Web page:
See also History of Hammocks Beach State Park
Bogue Sound Blockhouse
(1862 - 1864), Morehead Township FORT WIKI
A Union blockhouse near Bogue Landing. Attacked by Confederates during the February 1864 expedition to recapture New Bern. Surviving earthworks were destroyed in the 1990's during development of the housing community. Marker on NC 24 at McCabe Road, near the entrance to Gethsemane Memorial Gardens cemetery.
Cape Lookout Fort
(1757), Cape Lookout area
A NC colonial militia fort was proposed for this location to prevent French vessels from using the anchorage, but it is uncertain if it was ever actually built.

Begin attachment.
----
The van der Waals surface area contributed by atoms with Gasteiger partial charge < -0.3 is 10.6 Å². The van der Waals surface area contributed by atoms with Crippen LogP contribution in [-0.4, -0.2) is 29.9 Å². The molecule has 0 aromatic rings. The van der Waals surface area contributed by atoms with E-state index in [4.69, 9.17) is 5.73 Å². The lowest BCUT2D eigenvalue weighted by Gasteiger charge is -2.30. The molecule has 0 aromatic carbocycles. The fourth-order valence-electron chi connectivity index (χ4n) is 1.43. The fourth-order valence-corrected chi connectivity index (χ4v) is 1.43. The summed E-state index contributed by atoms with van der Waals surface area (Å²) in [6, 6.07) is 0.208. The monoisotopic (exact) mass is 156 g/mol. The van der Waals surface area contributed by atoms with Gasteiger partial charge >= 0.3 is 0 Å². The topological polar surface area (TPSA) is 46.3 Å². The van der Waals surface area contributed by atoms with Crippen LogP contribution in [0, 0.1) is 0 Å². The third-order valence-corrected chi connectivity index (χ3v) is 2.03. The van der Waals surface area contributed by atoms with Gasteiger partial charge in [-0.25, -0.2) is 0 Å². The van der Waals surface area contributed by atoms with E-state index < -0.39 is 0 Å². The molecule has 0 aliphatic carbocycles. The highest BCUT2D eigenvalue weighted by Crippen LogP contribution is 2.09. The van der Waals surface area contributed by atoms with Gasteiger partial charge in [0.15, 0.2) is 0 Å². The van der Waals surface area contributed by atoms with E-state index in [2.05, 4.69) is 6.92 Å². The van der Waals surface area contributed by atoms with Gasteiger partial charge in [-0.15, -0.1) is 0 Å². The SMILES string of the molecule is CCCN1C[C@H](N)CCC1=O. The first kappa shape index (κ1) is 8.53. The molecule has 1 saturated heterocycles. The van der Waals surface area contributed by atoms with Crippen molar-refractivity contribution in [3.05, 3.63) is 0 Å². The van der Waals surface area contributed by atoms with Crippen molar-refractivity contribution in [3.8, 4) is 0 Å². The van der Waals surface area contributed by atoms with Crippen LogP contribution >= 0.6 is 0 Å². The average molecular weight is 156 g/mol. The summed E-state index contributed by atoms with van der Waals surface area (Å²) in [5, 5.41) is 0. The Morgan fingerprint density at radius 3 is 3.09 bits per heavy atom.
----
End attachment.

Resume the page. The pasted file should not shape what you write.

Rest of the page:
(1778 - 1780), Shackleford Banks
Located at the far eastern end of the island at Barden Inlet. Built by French Marines to protect their ships in Lookout Bight. It was later dismantled. Remains supposedly still existed as late as 1899. A marker is located on Harker's Island at Shell Point.
Carolina City Encampments
(1861 - 1862), Morehead City
Confederate troops established several camps here and nearby before the town was taken by the Union in April 1862 during the Fort Macon campaign. Marker at Morehead City Park at 10th and Arendell Streets.
CSA camps located in the general area were:
Camp Argyle, unknown exact location, used from October to December 1861;
Camp Burgwyn (1) located at Atlantic Beach;
Camp Canal in Morehead City;
Camp Vance (3) one mile west of the town, used as winter quarters from November 1861 to January 1862;
Camp Wilkes (1861) two miles from Fort Macon.
(1911 - 1918/1921, 1941 - 1945), near Morehead City